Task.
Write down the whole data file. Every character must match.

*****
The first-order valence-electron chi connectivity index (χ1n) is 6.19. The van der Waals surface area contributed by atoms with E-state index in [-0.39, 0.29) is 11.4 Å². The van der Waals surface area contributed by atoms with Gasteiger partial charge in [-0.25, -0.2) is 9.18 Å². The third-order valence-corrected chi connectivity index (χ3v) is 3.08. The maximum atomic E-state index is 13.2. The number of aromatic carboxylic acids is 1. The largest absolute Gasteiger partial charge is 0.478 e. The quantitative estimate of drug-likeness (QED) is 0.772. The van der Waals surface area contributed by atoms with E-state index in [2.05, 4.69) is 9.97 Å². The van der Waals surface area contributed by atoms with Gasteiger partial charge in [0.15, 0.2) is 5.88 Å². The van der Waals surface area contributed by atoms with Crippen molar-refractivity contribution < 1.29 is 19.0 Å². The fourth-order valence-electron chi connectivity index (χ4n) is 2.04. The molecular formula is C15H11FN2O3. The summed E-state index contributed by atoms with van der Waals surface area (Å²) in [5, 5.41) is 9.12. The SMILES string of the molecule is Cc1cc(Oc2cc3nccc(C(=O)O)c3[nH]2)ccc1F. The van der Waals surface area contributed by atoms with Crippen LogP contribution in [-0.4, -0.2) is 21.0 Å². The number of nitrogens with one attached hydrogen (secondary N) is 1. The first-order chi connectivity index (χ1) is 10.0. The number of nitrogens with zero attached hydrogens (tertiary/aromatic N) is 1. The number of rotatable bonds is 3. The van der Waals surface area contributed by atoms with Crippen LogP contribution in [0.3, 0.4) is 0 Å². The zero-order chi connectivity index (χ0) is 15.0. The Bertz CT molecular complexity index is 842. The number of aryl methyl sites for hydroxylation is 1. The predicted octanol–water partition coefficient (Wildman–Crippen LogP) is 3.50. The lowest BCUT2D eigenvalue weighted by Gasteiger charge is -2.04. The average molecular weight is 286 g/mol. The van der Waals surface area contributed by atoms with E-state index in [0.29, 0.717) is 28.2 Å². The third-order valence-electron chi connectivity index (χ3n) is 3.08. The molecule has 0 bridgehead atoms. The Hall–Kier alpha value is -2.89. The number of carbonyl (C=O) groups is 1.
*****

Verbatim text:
The first-order valence-electron chi connectivity index (χ1n) is 6.19. The van der Waals surface area contributed by atoms with E-state index in [-0.39, 0.29) is 11.4 Å². The van der Waals surface area contributed by atoms with Gasteiger partial charge in [-0.25, -0.2) is 9.18 Å². The third-order valence-corrected chi connectivity index (χ3v) is 3.08. The maximum atomic E-state index is 13.2. The number of aromatic carboxylic acids is 1. The largest absolute Gasteiger partial charge is 0.478 e. The quantitative estimate of drug-likeness (QED) is 0.772. The van der Waals surface area contributed by atoms with E-state index in [2.05, 4.69) is 9.97 Å². The van der Waals surface area contributed by atoms with Gasteiger partial charge in [0.15, 0.2) is 5.88 Å². The van der Waals surface area contributed by atoms with Crippen molar-refractivity contribution < 1.29 is 19.0 Å². The fourth-order valence-electron chi connectivity index (χ4n) is 2.04. The molecular formula is C15H11FN2O3. The summed E-state index contributed by atoms with van der Waals surface area (Å²) in [5, 5.41) is 9.12. The SMILES string of the molecule is Cc1cc(Oc2cc3nccc(C(=O)O)c3[nH]2)ccc1F. The van der Waals surface area contributed by atoms with Crippen LogP contribution in [-0.4, -0.2) is 21.0 Å². The number of nitrogens with one attached hydrogen (secondary N) is 1. The first-order chi connectivity index (χ1) is 10.0. The number of nitrogens with zero attached hydrogens (tertiary/aromatic N) is 1. The number of rotatable bonds is 3. The van der Waals surface area contributed by atoms with Crippen LogP contribution in [0.3, 0.4) is 0 Å². The zero-order chi connectivity index (χ0) is 15.0. The Bertz CT molecular complexity index is 842. The number of aryl methyl sites for hydroxylation is 1. The predicted octanol–water partition coefficient (Wildman–Crippen LogP) is 3.50. The lowest BCUT2D eigenvalue weighted by Gasteiger charge is -2.04. The average molecular weight is 286 g/mol. The van der Waals surface area contributed by atoms with E-state index in [0.29, 0.717) is 28.2 Å². The third-order valence-electron chi connectivity index (χ3n) is 3.08. The molecule has 0 bridgehead atoms. The Hall–Kier alpha value is -2.89. The number of carbonyl (C=O) groups is 1.